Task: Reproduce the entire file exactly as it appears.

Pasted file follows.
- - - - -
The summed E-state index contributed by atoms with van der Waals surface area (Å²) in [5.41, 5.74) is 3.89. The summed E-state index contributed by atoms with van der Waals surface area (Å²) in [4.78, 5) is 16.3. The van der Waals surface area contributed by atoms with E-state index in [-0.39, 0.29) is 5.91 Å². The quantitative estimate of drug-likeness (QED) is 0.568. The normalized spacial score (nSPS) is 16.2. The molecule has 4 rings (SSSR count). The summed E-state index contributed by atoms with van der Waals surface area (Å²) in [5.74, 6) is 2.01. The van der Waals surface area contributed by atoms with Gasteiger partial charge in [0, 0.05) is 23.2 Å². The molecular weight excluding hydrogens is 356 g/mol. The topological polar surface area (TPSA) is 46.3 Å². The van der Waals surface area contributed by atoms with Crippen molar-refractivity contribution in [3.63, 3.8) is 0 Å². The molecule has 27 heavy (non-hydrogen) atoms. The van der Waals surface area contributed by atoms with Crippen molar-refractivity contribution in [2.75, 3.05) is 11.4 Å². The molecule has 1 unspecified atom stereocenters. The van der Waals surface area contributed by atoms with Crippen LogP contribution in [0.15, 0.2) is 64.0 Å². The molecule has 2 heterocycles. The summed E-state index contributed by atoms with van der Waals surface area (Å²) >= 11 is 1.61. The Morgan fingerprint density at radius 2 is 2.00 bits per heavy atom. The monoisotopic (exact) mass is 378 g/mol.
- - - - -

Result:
The summed E-state index contributed by atoms with van der Waals surface area (Å²) in [5.41, 5.74) is 3.89. The summed E-state index contributed by atoms with van der Waals surface area (Å²) in [4.78, 5) is 16.3. The van der Waals surface area contributed by atoms with E-state index in [-0.39, 0.29) is 5.91 Å². The quantitative estimate of drug-likeness (QED) is 0.568. The normalized spacial score (nSPS) is 16.2. The molecule has 4 rings (SSSR count). The summed E-state index contributed by atoms with van der Waals surface area (Å²) in [5.74, 6) is 2.01. The van der Waals surface area contributed by atoms with Gasteiger partial charge in [0, 0.05) is 23.2 Å². The molecular weight excluding hydrogens is 356 g/mol. The topological polar surface area (TPSA) is 46.3 Å². The van der Waals surface area contributed by atoms with Crippen molar-refractivity contribution in [3.63, 3.8) is 0 Å². The molecule has 27 heavy (non-hydrogen) atoms. The van der Waals surface area contributed by atoms with Crippen molar-refractivity contribution in [2.75, 3.05) is 11.4 Å². The molecule has 1 unspecified atom stereocenters. The van der Waals surface area contributed by atoms with Crippen LogP contribution in [0.15, 0.2) is 64.0 Å². The molecule has 2 heterocycles. The summed E-state index contributed by atoms with van der Waals surface area (Å²) >= 11 is 1.61. The Morgan fingerprint density at radius 2 is 2.00 bits per heavy atom. The monoisotopic (exact) mass is 378 g/mol.